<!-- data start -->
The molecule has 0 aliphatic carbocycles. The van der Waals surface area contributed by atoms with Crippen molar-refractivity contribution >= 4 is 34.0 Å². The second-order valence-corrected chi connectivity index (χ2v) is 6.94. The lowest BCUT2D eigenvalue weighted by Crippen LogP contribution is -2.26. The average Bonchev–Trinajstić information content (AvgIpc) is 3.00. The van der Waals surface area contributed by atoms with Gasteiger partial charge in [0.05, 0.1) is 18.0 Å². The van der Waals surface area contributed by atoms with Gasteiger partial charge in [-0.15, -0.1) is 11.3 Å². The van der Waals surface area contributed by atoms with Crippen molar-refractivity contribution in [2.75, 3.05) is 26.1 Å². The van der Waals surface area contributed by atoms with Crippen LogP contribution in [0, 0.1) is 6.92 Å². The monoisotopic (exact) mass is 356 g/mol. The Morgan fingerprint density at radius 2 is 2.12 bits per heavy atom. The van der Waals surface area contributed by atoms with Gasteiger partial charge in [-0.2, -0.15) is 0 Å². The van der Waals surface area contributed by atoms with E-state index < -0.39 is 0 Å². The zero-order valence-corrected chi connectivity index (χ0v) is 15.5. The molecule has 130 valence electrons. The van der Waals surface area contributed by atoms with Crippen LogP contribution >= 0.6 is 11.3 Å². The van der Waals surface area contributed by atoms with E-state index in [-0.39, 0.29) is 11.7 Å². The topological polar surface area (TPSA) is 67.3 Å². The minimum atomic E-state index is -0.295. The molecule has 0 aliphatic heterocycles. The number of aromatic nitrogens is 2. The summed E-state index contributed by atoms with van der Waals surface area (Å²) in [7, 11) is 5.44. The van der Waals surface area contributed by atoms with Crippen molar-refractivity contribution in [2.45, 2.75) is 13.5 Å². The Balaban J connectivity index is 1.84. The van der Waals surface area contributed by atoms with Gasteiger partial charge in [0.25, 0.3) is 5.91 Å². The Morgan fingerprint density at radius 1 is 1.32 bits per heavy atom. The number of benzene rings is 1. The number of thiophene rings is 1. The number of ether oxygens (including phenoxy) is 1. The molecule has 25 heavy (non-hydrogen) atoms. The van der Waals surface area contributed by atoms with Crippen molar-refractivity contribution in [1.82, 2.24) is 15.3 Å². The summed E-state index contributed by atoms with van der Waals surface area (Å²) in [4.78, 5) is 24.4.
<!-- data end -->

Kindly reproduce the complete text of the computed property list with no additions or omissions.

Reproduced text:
The molecule has 0 aliphatic carbocycles. The van der Waals surface area contributed by atoms with Crippen molar-refractivity contribution >= 4 is 34.0 Å². The second-order valence-corrected chi connectivity index (χ2v) is 6.94. The lowest BCUT2D eigenvalue weighted by Crippen LogP contribution is -2.26. The average Bonchev–Trinajstić information content (AvgIpc) is 3.00. The van der Waals surface area contributed by atoms with Gasteiger partial charge in [0.05, 0.1) is 18.0 Å². The van der Waals surface area contributed by atoms with Gasteiger partial charge in [-0.15, -0.1) is 11.3 Å². The van der Waals surface area contributed by atoms with Crippen molar-refractivity contribution in [2.75, 3.05) is 26.1 Å². The van der Waals surface area contributed by atoms with Crippen LogP contribution in [0, 0.1) is 6.92 Å². The monoisotopic (exact) mass is 356 g/mol. The Morgan fingerprint density at radius 2 is 2.12 bits per heavy atom. The van der Waals surface area contributed by atoms with Gasteiger partial charge in [-0.2, -0.15) is 0 Å². The van der Waals surface area contributed by atoms with E-state index < -0.39 is 0 Å². The zero-order valence-corrected chi connectivity index (χ0v) is 15.5. The molecule has 130 valence electrons. The van der Waals surface area contributed by atoms with Crippen LogP contribution >= 0.6 is 11.3 Å². The van der Waals surface area contributed by atoms with E-state index in [-0.39, 0.29) is 11.7 Å². The topological polar surface area (TPSA) is 67.3 Å². The minimum atomic E-state index is -0.295. The molecule has 0 aliphatic heterocycles. The number of aromatic nitrogens is 2. The summed E-state index contributed by atoms with van der Waals surface area (Å²) in [7, 11) is 5.44. The van der Waals surface area contributed by atoms with Crippen molar-refractivity contribution in [2.45, 2.75) is 13.5 Å². The Balaban J connectivity index is 1.84. The van der Waals surface area contributed by atoms with Gasteiger partial charge in [0.25, 0.3) is 5.91 Å². The Morgan fingerprint density at radius 1 is 1.32 bits per heavy atom. The number of benzene rings is 1. The number of thiophene rings is 1. The number of ether oxygens (including phenoxy) is 1. The molecule has 25 heavy (non-hydrogen) atoms. The van der Waals surface area contributed by atoms with Crippen molar-refractivity contribution in [1.82, 2.24) is 15.3 Å². The summed E-state index contributed by atoms with van der Waals surface area (Å²) in [4.78, 5) is 24.4.